US House passes Voter ID bill; ignores Oregon concerns

Congress is messing around with the right to vote. From the Oregonian:

The Federal Election Integrity Act, in an effort to combat election fraud by noncitizens, would require voters to provide photo identification and proof of citizenship every time they cast their ballots.

In most states, that provision just requires showing identification at the polling place. But in vote-by-mail systems, the bill requires the ballot to be accompanied by "a copy of a government-issued, current and valid photo identification."

Congressman Peter DeFazio expressed multiple concerns:

"There are a lot of people who barely have any time to sit down with the ballot let alone to run down to Kinko's and get their identification Xeroxed," DeFazio said. ...

"There are going to be plenty of people who are going to be reluctant to take some of their most secure identification, Xerox it, stick in an envelope and send it to the Elections Division," DeFazio said. "What are they going to do with it? Do they keep it on file? Do they shred it?"

GOP Congressman Greg Walden voted for the bill, but says that he's been promised that the bill will get amended in conference committee:

"In my district, 70,000 square miles, if every voter every time has to photocopy their ID and put it with a ballot that they send in, it raises some issues," Walden said on the House floor Wednesday. "I think there are other ways to guarantee that only citizens get ballots to vote." ...

"I would certainly like also to hear from the secretary of state of both states and several county clerks from each state for ways that we can accomplish the goal of the bill, which is to ensure that every citizen has the right to vote, and only those who have the right to vote will be allowed to vote," [Rep. Vernon Ehlers, R-Mich., one of the bill's sponsors] said. "There may be more than one way to accomplish that."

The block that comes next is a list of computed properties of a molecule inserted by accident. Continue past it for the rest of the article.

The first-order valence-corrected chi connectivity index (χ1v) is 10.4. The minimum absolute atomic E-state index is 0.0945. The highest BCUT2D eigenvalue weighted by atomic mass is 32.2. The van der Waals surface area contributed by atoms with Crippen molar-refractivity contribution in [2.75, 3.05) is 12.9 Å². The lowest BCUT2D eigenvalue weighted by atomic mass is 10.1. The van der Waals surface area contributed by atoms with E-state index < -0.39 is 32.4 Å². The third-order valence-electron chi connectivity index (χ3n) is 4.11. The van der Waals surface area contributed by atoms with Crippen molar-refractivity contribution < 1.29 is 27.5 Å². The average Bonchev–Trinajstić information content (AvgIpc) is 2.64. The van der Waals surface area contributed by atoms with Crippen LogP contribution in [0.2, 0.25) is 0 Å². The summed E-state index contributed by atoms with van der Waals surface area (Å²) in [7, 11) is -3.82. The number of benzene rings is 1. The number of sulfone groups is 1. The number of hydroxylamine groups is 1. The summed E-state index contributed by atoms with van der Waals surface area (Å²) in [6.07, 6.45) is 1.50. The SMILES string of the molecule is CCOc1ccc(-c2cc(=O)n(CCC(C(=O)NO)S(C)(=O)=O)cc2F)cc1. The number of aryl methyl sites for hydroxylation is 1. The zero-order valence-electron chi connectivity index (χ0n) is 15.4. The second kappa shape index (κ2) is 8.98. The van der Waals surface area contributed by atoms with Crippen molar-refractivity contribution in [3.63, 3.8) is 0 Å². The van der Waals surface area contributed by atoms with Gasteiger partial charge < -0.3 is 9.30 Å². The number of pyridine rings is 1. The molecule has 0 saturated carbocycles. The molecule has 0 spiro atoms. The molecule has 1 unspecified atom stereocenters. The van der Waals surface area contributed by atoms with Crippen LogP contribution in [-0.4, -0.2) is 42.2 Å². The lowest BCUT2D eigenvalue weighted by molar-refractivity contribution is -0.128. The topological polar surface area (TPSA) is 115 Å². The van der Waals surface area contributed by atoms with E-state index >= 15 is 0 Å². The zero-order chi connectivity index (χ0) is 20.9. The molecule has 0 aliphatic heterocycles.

Walden spokesman Matt Daigle said Walden secured a "really solid concession."

Oregon's not the only state at issue, as many states have large numbers of voters that choose vote-by-mail. In particular, Washington state:

In Washington, voting by mail has been a local option for about 10 years. Only five counties do not use vote by mail, according to the Washington secretary of state, and 60 percent of voters in those counties opt for mailed absentee ballots.


  • David (unverified)

    Well If we would have enforced the Immigration laws in the first place instead of using thos people as pawns in a political struggle maybe we wouldn't be having this discussion?

  • Corey (unverified)

    Its not just anti-Oregon/vote by mail, its also probably unconstitutional for being a subtle poll tax.

  • James (unverified)

    If my understanding is correct, the law only applies to federal elections (US House, US Senate, President)

    Oregon should opt out of federal elections then. We will vote for our own state officials using our system and then send 7 people (5 reps, 2 senators) to Washington also using our system. Congress can decide if they will seat them. It would be an interesting protest.

    We could do the same for the electoral college (article II, section 1) . OUr electors can cast their vote for President in December and the Congress/VP can decide to accept the 7 electoral votes or not.